Dinh Quan (left) and Bien Dong were caught on a camera trap in Cat Tien National Park, part of Vietnam's Dong Nai Biosphere Reserve in April, 2023. [Human Society International]

Vietnam’s wild elephant ‘identity cards’ help save dwindling species

Dong Nai Province, Vietnam -Dinh Quan knows the perfect place to hang out on a hot day.

A fresh water pond with fresh grass and blooming bamboo nearby, preferably with hanging vines in an easily accessible and non-poisonous area.

Following behind Dinh Quan is his youngest child, Bien Dong, which means “South Sea” in Vietnamese. He’s learning the ropes of a jungler who lives in his prime for at least 15 years.

The two potential companions are wild Asian elephants living in the Dong Nai Biosphere Reserve, a conservation area in Vietnam that includes Cat Tien National Park, where a new project using “camera traps” is on the way to creating a unique “elephant” catalog. Identity cards” for the dwindling population of pachyderms.

Pruthu Fernando, chairman of the Sri Lanka-based Center for Conservation and Research, told Al Jazeera that unlike human society where age and experience give a degree of respect, among elephants size and body weight decide the hierarchy. their social.

Dinh Quan, left, and Bien Dong are photographed by a camera trap in Cat Tien National Park, part of Vietnam’s Dong Nai Biosphere Reserve, in April 2023. [Courtesy of Humane Society International]

Fernando, who is a consultant for the United States-based Humane Society International (HSI), said that when elephants reach puberty, around 10 years old, they leave the constant care of their mothers to join other male elephants. local groups.

This is why Bien Dong and Dinh Quan met and how the photo of the two of them rushing to the water hole was captured by motion sensor cameras in April. The cameras are part of an elephant conservation project led by HSI’s Vietnam chapter and local authorities in southern Dong Nai province.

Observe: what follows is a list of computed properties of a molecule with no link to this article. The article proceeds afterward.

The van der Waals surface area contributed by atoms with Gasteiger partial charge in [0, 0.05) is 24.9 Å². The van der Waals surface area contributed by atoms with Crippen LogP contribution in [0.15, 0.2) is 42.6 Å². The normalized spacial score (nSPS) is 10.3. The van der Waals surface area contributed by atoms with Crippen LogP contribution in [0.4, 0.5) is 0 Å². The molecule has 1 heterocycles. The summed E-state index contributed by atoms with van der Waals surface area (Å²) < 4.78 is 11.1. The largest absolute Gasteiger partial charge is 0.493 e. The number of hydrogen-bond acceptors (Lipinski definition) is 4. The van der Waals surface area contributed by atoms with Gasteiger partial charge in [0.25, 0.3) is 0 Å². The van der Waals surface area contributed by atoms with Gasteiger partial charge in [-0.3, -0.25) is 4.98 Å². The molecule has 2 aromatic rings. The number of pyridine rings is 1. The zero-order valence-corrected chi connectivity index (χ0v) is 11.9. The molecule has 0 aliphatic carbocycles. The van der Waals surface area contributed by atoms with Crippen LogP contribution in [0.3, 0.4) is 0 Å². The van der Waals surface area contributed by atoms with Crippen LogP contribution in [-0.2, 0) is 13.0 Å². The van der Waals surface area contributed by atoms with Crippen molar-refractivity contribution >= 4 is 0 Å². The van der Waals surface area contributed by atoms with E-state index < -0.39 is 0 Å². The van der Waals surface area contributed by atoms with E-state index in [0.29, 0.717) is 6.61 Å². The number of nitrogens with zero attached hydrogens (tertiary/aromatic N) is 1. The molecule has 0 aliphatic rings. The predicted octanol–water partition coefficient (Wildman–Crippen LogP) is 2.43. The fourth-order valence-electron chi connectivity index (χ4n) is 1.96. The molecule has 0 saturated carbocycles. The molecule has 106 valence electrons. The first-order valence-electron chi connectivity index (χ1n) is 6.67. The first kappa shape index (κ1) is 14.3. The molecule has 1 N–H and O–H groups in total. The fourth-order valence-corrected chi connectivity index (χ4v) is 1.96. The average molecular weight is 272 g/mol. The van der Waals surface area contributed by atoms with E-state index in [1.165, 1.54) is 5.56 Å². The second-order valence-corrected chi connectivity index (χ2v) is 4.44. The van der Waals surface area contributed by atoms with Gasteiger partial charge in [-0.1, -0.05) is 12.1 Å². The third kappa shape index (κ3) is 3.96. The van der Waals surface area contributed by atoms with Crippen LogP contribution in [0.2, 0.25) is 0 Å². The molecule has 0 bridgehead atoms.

“This is the only project in Vietnam when it comes to elephants, which provides elephant ID cards to individuals,” Nguyen Thi Mai, senior manager of the wildlife program at HSI Vietnam, told Al Jazeera.

“No one else has done this,” Mai said of the 60 “camera traps” operating at the Dong Nai conservation area, about two hours from Vietnam’s business capital Ho Chi Minh City.

The cameras, attached randomly to tree trunks along the tracks used by the animals to cross the forest, have sensors that activate when large mammals, such as Bien Dong and Dinh Quan, pass by.

The images from the cameras are combined to create a catalog of the park’s elephants using characteristics such as age, sex, physical characteristics and their general condition as a way to track their movements and eating habits, and monitor their health and recovery times if injured or ill.

One of the camera traps in Cat Tien National Park which, when activated by a moving sensor, takes a sequence of five photos. [Sen Nguyen/Al Jazeera]

HSI’s data compiled to create unique “elephant ID cards” consists of more than 16,000 images collected over 400 days of camera monitoring from June 2022 onwards.

The analysis of the photo data seems to show that there are at least 27 elephants in the reserve, a significant increase from the previous estimate of 14 pachyderms that are thought to make up the total population.

The data also shows that the herd of 27 is in good condition with an average health index higher than the elephants found in Sri Lanka, the country with the largest elephants and where they live 60 percent of the country’s total area.

Experts warn, however, that more information needs to be collected in addition to camera traps in Cat Tien to determine the exact size of the elephants.

That is not an easy task.

HSI senior program manager Mai has more than 15 years of experience working with wildlife in Vietnam, but has yet to see any of the rare Cat Tien elephants in the wild, despite working in the Dong Nai region for four years.

The images from the camera traps are the closest Mai has gotten to the animals in their natural habitat.

Nguyen Thi Mai shows forest officials photos taken from a camera trap in Cat Tien National Park. Security guards are trained in how to install and use the cameras [Sen Nguyen/Al Jazeera]

While camera traps are focused on closely identifying new elephants in Vietnam, they have been used in other countries around the world, such as Thailand, India and Tanzania, and elsewhere in Vietnam, but mainly to monitor wildlife in general.